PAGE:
Low alloy steels are defined as steels with a lower than 10% content of carbon, manganese, chronium, nickel, molybdenum, barium, vandium, and silicon combined. Low alloy steel testing for elemental composition mostly revolves around quantifying these.
The alloyants referenced above improve the strength and hardness of low alloy steels compared to the carbon steels and even to stainless steels (as long as their temperature remains well under 400° C). Low alloy steels serve as construction materials in chemical, petrochemical, and electrical energy plants and have a range of applications in process pressure vessels, load-bearing structures, in car parts, low-cost aerospace parts, tubing, and low-cost cutting tools. A special category of low alloy steels is Chrome-moly or Chromoly (Cr/Mo Steels). These steels, labeled 41** in the AISI / SAE classification, contain 1-9% Cr and 0.5-1% Mo and they are used in the petrochemical and electrical energy sectors for their good creep and high temperature resistance.
When it comes to steel scrap, low alloy scrap is usually not a very hot commodity because the concentration of valuable metals in it is low: the value distinctions between different alloy steel grades are small, while steel mills have exigent requirements concerning metal scrap composition as the quality of the output depends on that of the raw material. Base steel grades are more compatible with the presence of “tramp” elements, but making special steel grades purely out of alloy steel scrap requires careful sorting and preparation of the metal.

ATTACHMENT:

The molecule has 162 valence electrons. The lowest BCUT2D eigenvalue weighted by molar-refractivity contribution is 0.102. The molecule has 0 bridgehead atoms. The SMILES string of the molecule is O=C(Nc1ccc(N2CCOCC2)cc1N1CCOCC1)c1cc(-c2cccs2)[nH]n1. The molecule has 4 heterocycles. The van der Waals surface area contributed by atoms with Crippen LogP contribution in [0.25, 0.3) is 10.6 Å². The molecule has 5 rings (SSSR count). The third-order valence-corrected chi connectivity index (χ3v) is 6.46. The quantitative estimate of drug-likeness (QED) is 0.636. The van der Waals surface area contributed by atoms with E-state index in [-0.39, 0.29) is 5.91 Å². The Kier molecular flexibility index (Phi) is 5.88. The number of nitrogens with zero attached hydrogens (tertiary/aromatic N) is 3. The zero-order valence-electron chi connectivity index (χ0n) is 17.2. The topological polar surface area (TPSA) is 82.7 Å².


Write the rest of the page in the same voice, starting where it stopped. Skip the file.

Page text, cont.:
Copper and tin are usually found only in old scrap, where they can be present either in a pure form or in combination with steel parts. Chromium, nickel and molybdenum cannot be verified visually, thus requiring an accurate composition test.
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The presence of undesirable but persistent “tramp elements” tends to strengthen and harden steel, with a corresponding loss in malleability. For instance, molybdenum and chronium in an extra-low-carbon steel will increase its resistance to hot deformation, necessitating greater rolling loads to work with it.
The presence of tin and arsenic negatively influences the recrystallization kinetics during annealing of some cold-rolled steel grades meaning an increase in annealing temperature is required. Copper, often present at 0.2% or above, tends to cause surface defects as a result of scaling and cracking. nickel, when present in an equal quantity, can reduce copper's effect, however tin and arsenic will increase it. For example, when as little as 0.05% of Sn is added to a steel containing 0.22% copper, the tendency towards cracking is increased.
In addition, tramp inclusions also affect downstream steel processing and the resulting steel's properties. This can cause grain-boundary embrittlement even in low alloy structural steels, which may express itself as cracking caused by stress, stress-relief, fatigue or creep rupture. The list of problems caused by impurities does not end here, and they can be aggravated by heat treatment in steel processing.
Metallurgy has developed various complex ways to deal with the issues caused by tramp impurities. Those methods depend on knowing exactly which of the relevant elements are present in a steel, which returns us to our subject of effective low alloy steel testing with a Bruker S1 TITAN analyzer gun.